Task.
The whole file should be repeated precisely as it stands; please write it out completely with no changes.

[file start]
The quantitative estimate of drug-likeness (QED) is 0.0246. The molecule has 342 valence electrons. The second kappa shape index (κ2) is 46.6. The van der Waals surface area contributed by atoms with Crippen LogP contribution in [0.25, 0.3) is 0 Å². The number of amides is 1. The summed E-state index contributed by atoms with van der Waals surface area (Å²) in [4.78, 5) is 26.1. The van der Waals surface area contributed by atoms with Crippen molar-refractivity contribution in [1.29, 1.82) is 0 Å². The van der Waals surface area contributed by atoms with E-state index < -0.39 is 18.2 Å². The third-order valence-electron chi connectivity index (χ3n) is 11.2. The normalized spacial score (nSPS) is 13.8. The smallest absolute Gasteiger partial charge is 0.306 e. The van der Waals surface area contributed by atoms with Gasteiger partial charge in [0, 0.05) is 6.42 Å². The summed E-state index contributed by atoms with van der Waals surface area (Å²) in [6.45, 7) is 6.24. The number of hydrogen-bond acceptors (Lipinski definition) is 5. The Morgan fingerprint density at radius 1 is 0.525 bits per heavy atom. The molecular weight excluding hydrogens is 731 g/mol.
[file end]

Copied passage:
The quantitative estimate of drug-likeness (QED) is 0.0246. The molecule has 342 valence electrons. The second kappa shape index (κ2) is 46.6. The van der Waals surface area contributed by atoms with Crippen LogP contribution in [0.25, 0.3) is 0 Å². The number of amides is 1. The summed E-state index contributed by atoms with van der Waals surface area (Å²) in [4.78, 5) is 26.1. The van der Waals surface area contributed by atoms with Crippen molar-refractivity contribution in [1.29, 1.82) is 0 Å². The van der Waals surface area contributed by atoms with E-state index < -0.39 is 18.2 Å². The third-order valence-electron chi connectivity index (χ3n) is 11.2. The normalized spacial score (nSPS) is 13.8. The smallest absolute Gasteiger partial charge is 0.306 e. The van der Waals surface area contributed by atoms with Gasteiger partial charge in [0, 0.05) is 6.42 Å². The summed E-state index contributed by atoms with van der Waals surface area (Å²) in [6.45, 7) is 6.24. The number of hydrogen-bond acceptors (Lipinski definition) is 5. The Morgan fingerprint density at radius 1 is 0.525 bits per heavy atom. The molecular weight excluding hydrogens is 731 g/mol.